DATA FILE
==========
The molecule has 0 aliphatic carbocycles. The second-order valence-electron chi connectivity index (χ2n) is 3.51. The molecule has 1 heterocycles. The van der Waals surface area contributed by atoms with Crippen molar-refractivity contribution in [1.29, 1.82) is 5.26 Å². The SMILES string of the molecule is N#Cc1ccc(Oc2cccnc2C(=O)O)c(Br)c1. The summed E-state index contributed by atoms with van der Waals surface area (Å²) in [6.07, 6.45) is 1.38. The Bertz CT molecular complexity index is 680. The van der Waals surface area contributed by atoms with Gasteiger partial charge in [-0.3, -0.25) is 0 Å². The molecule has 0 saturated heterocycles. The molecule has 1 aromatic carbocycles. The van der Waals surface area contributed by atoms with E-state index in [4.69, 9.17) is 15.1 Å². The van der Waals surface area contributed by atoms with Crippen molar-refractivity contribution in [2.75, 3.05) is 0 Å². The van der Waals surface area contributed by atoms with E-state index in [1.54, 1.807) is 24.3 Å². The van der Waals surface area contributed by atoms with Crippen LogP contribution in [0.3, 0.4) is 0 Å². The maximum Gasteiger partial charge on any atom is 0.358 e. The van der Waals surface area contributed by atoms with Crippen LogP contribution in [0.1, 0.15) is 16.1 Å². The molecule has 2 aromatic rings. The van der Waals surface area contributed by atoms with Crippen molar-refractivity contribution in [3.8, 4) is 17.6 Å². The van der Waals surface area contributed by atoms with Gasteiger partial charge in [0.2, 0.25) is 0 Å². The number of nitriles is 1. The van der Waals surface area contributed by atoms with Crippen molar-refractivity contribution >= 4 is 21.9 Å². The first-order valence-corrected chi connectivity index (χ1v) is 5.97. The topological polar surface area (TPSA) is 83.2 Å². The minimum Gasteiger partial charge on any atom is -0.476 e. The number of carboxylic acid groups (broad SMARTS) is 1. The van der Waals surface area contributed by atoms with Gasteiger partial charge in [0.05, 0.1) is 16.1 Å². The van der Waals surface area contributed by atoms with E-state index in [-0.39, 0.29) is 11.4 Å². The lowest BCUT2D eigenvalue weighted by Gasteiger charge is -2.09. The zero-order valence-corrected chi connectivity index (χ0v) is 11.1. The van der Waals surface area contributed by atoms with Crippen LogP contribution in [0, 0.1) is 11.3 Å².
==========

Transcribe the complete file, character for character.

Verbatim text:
The molecule has 0 aliphatic carbocycles. The second-order valence-electron chi connectivity index (χ2n) is 3.51. The molecule has 1 heterocycles. The van der Waals surface area contributed by atoms with Crippen molar-refractivity contribution in [1.29, 1.82) is 5.26 Å². The SMILES string of the molecule is N#Cc1ccc(Oc2cccnc2C(=O)O)c(Br)c1. The summed E-state index contributed by atoms with van der Waals surface area (Å²) in [6.07, 6.45) is 1.38. The Bertz CT molecular complexity index is 680. The van der Waals surface area contributed by atoms with Gasteiger partial charge in [-0.3, -0.25) is 0 Å². The molecule has 0 saturated heterocycles. The molecule has 1 aromatic carbocycles. The van der Waals surface area contributed by atoms with E-state index in [4.69, 9.17) is 15.1 Å². The van der Waals surface area contributed by atoms with Crippen molar-refractivity contribution in [2.75, 3.05) is 0 Å². The van der Waals surface area contributed by atoms with E-state index in [1.54, 1.807) is 24.3 Å². The van der Waals surface area contributed by atoms with Crippen LogP contribution in [0.3, 0.4) is 0 Å². The maximum Gasteiger partial charge on any atom is 0.358 e. The van der Waals surface area contributed by atoms with Crippen LogP contribution in [0.1, 0.15) is 16.1 Å². The molecule has 2 aromatic rings. The van der Waals surface area contributed by atoms with Crippen molar-refractivity contribution in [3.8, 4) is 17.6 Å². The van der Waals surface area contributed by atoms with Gasteiger partial charge in [0.2, 0.25) is 0 Å². The number of nitriles is 1. The van der Waals surface area contributed by atoms with Crippen molar-refractivity contribution >= 4 is 21.9 Å². The first-order valence-corrected chi connectivity index (χ1v) is 5.97. The topological polar surface area (TPSA) is 83.2 Å². The minimum Gasteiger partial charge on any atom is -0.476 e. The number of carboxylic acid groups (broad SMARTS) is 1. The van der Waals surface area contributed by atoms with Gasteiger partial charge in [0.05, 0.1) is 16.1 Å². The van der Waals surface area contributed by atoms with E-state index in [-0.39, 0.29) is 11.4 Å². The lowest BCUT2D eigenvalue weighted by Gasteiger charge is -2.09. The zero-order valence-corrected chi connectivity index (χ0v) is 11.1. The van der Waals surface area contributed by atoms with Crippen LogP contribution in [0, 0.1) is 11.3 Å².